“E-mental health applications are proliferating and hold [the] promise to expand access to care,” concluded Shalini Lal, Ph.D., and Carol Adair, Ph.D., in a study of this technological tool published in the January Psychiatric Services. They evaluated 115 studies published from 2005 to 2010 that focused on e-mental health services, over three-quarters of which originated in the United States, Australia, or the Netherlands. They noted that 94 percent of the studies related to e-mental health were peer reviewed, while 51 percent reported empirical findings. The studies were obtained from keyword searches of the MEDLINE site and the Internet.
E-mental health services, or applications, encompass more than traditional telehealth and telemedicine by incorporating more than just the phone or videoconferencing. They include the use of streamed video; web applications, like flash animation; social-networking sites; and different combinations of these technologies to deliver mental health care services. Further, these applications have grown more prevalent as webpages become more dynamic and interactive and less static.
MoodGYM, for example, is a website based in Australia that was highlighted by Lal and Adair. Its homepage boasts 600,000 registered users, and its newest program, e-couch, leaves the user with no doubt that these services are being offered with the promise of free access and anonymity for the user. These two attributes are acknowledged as being two of the largest benefits of e-mental health services overall; although Lal told Psychiatric News, “We don’t have enough cost-effectiveness research to clearly indicate the level of savings achieved or expected.”
As for whether the literature shows the extent to which these e-mental health websites are being used and if they are effective, the answer is a qualified yes. For example, one of the studies the authors reviewed that focused on respondents in Australia reported that 77 percent of them expressed a preference for face-to-face services; however, fewer than 10 percent reported that they had no interest in using e-mental health services. Lal cautioned against reading too much into this, however, because the information in the study was collected prior to the article’s 2010 publication date “and things have changed quite importantly in terms of access and use of technology” in the last several years.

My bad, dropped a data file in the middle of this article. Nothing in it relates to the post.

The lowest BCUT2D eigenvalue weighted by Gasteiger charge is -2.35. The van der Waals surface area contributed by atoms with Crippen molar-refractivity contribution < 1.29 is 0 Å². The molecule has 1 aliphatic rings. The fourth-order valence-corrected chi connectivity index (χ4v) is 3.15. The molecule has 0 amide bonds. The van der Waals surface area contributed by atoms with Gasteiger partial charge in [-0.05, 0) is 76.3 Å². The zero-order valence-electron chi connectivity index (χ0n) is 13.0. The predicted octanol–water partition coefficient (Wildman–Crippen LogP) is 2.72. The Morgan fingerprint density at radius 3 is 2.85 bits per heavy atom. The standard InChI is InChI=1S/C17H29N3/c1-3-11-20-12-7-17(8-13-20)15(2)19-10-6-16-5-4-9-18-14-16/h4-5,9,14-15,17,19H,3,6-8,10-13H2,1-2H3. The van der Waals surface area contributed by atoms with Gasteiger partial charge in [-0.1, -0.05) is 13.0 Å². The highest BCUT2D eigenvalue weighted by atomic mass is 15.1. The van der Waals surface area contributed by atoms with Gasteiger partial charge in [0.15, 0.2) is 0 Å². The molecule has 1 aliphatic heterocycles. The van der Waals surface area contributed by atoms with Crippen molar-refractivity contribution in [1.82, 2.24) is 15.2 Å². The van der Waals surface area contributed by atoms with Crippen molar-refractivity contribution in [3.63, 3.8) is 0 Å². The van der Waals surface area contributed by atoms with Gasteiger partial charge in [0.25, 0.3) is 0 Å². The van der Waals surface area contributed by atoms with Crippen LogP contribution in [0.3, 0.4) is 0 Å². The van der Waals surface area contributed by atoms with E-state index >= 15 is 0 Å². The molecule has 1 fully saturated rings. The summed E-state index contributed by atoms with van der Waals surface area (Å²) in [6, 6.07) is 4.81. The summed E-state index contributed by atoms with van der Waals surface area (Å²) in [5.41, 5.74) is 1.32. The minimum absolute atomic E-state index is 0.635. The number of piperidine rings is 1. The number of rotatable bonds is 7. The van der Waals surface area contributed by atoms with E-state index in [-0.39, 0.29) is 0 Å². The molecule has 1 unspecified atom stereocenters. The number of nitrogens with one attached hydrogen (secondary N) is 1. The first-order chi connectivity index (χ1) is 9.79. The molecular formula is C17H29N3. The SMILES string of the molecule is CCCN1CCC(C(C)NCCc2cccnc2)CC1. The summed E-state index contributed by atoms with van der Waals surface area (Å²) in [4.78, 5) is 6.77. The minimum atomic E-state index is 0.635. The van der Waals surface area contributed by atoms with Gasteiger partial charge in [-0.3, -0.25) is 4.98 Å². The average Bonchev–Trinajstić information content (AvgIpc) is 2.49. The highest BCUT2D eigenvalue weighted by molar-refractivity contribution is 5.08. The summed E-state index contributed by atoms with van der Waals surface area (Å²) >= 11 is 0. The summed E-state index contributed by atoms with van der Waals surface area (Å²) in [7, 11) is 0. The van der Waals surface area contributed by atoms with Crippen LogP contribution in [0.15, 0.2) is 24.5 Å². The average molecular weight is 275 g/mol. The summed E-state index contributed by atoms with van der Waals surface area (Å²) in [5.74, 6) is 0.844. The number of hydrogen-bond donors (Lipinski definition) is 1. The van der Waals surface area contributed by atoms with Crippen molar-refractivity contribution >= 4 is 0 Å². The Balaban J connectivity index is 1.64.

Also, of the empirical studies, none focused on treatment for patients with comorbid substance use and other mental disorders, opting instead to target one disorder or treatment. The authors noted this reflects traditional treatment paradigms, even though many people experience more than one mental health issue. They go on to say “effect sizes are comparable to those observed in similar interventions delivered in person,” in terms of treating anxiety and depression disorders. There is also preliminary evidence that these new tools are effective in treating substance abuse, insomnia, and stress.
Still, psychiatrists and other mental health professionals may be reluctant to use e-mental health applications, thus limiting their usefulness or prevalence. Lal told Psychiatric News that “a clinician said to me, ‘In our organization, we don’t even use email or texting to communicate with our patients.’ ”
There are good reasons psychiatrists and mental health professionals may make that choice. Lal and Adair reported that the literature they reviewed documents privacy and security concerns. Other potential hazards cited in the review were publication bias on the part of developers and researchers, lack of quality control and care standards, and the limited evidence base for interventions.
To address some of these concerns, organizations like the International Society for Mental Health Online created frameworks that help set appropriate standards, and in Australia, the Beacon website uses expert reviews and user comments to rate e-mental health services. John Luo, M.D., told Psychiatric Newsthat in the United States, applications, like DoctorBase, and electronic medical record vendors, like Epic, are now offering secure communications between patients and providers. “While security and privacy are significant issues,” he said, “the culture is somewhat changing. The younger generation [is] not so concerned about security, as access trumps their concerns.”
One of the great promises of e-mental health is its ability to expand and deliver psychiatric as well as a wide spectrum of other medical resources to hard-to-reach groups, like adolescents or underserved communities. Lal and Adair singled out a study by Guy Diamond, Ph.D., which documented a free online self-assessment tool that targeted young people, was automatically scored, allowed for results to be integrated into an e-record, and was easy to complete as an example of this reach.
At the time of Lal and Adair’s review, 68 percent of the empirical studies were geared toward adults and 19 percent were designed for adolescents or young adults. But one study of 2,000 people aged 12 to 25 that the authors cited found that “77 percent [of respondents sought] information about mental health problems whether or not they had the problem themselves.”
Lal told Psychiatric News that young people “are already going online searching for mental health information and support. So, I do believe this is a snapshot for the future.”
She added that she did not think that e-mental health services would ever replace traditional services. Instead, they will act as an on-ramp for those seeking treatment. ■